Born into a musical family, the pair have an inside knowledge of the music business that other young artistes may not be privy to. The pressure to prove themselves worthy of a place in the industry is therefore greater. Well aware of the possible negative comments and obstacles of the industry, the fathers reveal that they have done their best to prepare their children to handle anything thrown at them.
Pointing out that it is every parent’s responsibility to nurture and guide their children in every aspect of their lives; Gramps and Mojo Morgan say they have been preparing their boys for a life in music ever since they discovered they had an interest. Mojo Morgan says he identified his son’s talent from a very young age but revealed that he did not want Esh to pursue music. He told The Gleaner that when his son first approached him about a career in music, he was not pleased because he knows of the industry’s ugly side and wanted to shield his son from that.
“I always tried to discourage my kids from getting into music because music comes with a lot of sacrifice – it’s not an overnight thing, even for someone coming from a family with a legacy.
“Your ability to make it in the business is not guaranteed, regardless of your name and who your father is. People don’t realise that there are a lot of famous artistes that have kids that have tried to do music, but they haven’t made it,” he said. He added, “I’m very hard on my children. I expect them to be great. I let him (Esh) know that because you are the son of Mojo Morgan from the family of Morgan Heritage, grandson of Denroy Morgan, you have to be better than everybody else in the room because the critics aren’t going to be nice. They are not going to be forgiving, they are not going to be loving. They are going to judge you by what you do. So me being hard on him is the only way I can prepare him for what is to come.
If I comfort him and boost his ego, he’s going to be in for a rude awakening. My methods were preparing him for the real world, and I think he’s ready now. It’s definitely something that I’m proud of in terms of his achievements and how much he has progressed, and I hope he can stay focused and humbled for what’s ahead of him.”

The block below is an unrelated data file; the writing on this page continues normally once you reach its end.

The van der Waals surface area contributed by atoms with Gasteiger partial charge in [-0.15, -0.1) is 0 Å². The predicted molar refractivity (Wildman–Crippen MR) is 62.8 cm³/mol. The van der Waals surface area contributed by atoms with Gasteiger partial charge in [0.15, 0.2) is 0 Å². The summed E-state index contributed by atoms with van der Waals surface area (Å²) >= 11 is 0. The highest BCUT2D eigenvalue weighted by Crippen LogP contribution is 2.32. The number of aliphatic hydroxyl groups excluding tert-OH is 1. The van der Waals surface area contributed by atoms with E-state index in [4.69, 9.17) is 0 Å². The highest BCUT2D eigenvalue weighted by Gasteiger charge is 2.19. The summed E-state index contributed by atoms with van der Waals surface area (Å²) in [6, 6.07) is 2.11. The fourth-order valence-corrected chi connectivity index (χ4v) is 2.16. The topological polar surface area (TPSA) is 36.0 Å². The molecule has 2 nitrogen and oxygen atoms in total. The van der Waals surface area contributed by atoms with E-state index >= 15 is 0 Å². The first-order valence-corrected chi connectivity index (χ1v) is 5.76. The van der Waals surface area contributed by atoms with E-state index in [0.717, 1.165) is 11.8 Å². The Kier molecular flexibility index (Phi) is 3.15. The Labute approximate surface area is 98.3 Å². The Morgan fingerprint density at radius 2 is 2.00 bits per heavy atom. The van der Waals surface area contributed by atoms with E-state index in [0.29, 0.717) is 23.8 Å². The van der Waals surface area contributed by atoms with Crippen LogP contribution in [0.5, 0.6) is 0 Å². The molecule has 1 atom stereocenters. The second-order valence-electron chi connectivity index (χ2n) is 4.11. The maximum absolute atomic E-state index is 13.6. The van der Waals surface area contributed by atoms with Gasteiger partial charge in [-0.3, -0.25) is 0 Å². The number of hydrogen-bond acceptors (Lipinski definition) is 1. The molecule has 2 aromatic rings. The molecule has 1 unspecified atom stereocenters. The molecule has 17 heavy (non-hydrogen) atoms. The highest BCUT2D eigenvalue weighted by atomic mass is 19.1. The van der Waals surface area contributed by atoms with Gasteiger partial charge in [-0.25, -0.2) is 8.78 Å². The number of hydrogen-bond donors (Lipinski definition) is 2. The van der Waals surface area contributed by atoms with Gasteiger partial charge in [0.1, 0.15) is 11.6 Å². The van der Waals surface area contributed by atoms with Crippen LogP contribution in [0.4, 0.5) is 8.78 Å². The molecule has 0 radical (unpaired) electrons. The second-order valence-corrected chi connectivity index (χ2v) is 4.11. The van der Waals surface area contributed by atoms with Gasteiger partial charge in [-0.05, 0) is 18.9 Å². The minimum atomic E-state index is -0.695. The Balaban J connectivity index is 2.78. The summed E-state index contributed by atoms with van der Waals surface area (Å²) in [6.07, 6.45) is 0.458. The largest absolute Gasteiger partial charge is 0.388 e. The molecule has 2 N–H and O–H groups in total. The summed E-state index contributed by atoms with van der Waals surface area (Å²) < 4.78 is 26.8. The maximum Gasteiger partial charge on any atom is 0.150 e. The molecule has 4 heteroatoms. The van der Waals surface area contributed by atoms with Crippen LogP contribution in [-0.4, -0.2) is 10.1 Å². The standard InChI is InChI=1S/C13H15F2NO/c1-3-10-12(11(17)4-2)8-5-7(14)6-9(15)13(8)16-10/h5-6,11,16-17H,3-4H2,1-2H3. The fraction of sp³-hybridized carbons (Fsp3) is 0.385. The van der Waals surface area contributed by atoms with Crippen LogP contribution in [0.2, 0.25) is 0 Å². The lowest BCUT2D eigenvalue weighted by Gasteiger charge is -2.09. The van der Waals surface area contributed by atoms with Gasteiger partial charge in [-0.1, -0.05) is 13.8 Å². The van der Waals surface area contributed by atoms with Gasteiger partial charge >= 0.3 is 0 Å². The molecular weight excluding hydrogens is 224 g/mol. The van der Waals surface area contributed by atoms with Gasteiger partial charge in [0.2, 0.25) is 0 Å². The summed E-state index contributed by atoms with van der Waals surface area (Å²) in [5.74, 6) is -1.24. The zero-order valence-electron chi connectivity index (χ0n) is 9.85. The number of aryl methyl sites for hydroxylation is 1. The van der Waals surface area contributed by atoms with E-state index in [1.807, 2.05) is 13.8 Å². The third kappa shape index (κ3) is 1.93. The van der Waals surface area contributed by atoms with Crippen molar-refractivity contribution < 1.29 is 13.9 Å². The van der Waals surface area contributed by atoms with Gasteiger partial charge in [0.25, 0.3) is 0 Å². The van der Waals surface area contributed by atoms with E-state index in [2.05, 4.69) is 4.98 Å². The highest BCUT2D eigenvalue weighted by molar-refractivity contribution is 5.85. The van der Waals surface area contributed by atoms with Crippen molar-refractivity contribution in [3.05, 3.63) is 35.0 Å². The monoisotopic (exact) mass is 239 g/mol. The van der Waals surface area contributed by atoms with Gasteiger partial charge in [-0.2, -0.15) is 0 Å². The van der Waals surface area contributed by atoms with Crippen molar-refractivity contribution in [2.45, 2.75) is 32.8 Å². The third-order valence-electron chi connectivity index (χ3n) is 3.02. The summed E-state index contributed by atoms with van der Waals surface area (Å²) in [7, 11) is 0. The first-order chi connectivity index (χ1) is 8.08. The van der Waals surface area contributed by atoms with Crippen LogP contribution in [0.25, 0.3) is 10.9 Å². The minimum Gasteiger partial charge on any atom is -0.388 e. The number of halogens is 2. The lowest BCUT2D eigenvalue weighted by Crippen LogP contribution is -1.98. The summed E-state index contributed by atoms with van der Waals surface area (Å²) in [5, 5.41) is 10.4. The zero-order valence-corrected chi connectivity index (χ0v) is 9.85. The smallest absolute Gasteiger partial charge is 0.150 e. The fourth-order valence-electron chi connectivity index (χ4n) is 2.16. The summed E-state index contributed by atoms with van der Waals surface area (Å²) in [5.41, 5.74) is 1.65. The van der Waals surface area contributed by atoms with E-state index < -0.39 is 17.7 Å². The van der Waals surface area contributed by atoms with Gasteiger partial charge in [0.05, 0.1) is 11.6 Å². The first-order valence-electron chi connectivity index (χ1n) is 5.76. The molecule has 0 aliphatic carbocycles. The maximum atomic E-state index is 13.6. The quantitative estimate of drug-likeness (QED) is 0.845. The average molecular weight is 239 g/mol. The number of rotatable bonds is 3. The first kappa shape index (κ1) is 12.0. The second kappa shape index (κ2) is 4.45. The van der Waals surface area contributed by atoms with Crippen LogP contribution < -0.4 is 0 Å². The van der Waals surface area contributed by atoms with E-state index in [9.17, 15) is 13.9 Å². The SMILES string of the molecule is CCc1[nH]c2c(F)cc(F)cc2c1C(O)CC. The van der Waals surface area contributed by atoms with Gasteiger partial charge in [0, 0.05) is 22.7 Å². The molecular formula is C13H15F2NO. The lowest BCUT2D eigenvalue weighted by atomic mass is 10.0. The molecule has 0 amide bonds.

Gramps Morgan shared similar sentiments: “I’ve taught my son that music is like war. There is a certain amount of preparation that goes into it for you to come out a winner. It’s almost like preparing for the World Cup – you train and run five miles when you only needed to run a mile,” he said. “I remember when Jemere first started off [in music]. We had a show in Denmark, and I was so angry because he was singing and he was doing it so light. I was like, ‘How yah sing so? Vibes up man. You’re a little lion, so gimme that energy – roar!'”
He says that as much as he would love to prepare his son for every issue he will face, he has made peace with the reality that Jemere will have to learn some lessons on his own. “There are some things that you can’t prepare him for – you can only warn him about them because those lessons are taught through experience, because see me and come live with me a two different things.” He conceded, “There is only so much that I can prepare him for. But once a parent grows a child in the way they’re supposed to, he will not depart. I must say that I’m happy so far with how much he’s grown. From the first day I had to scream at him when he was singing to track, and now, he’s singing with a band.”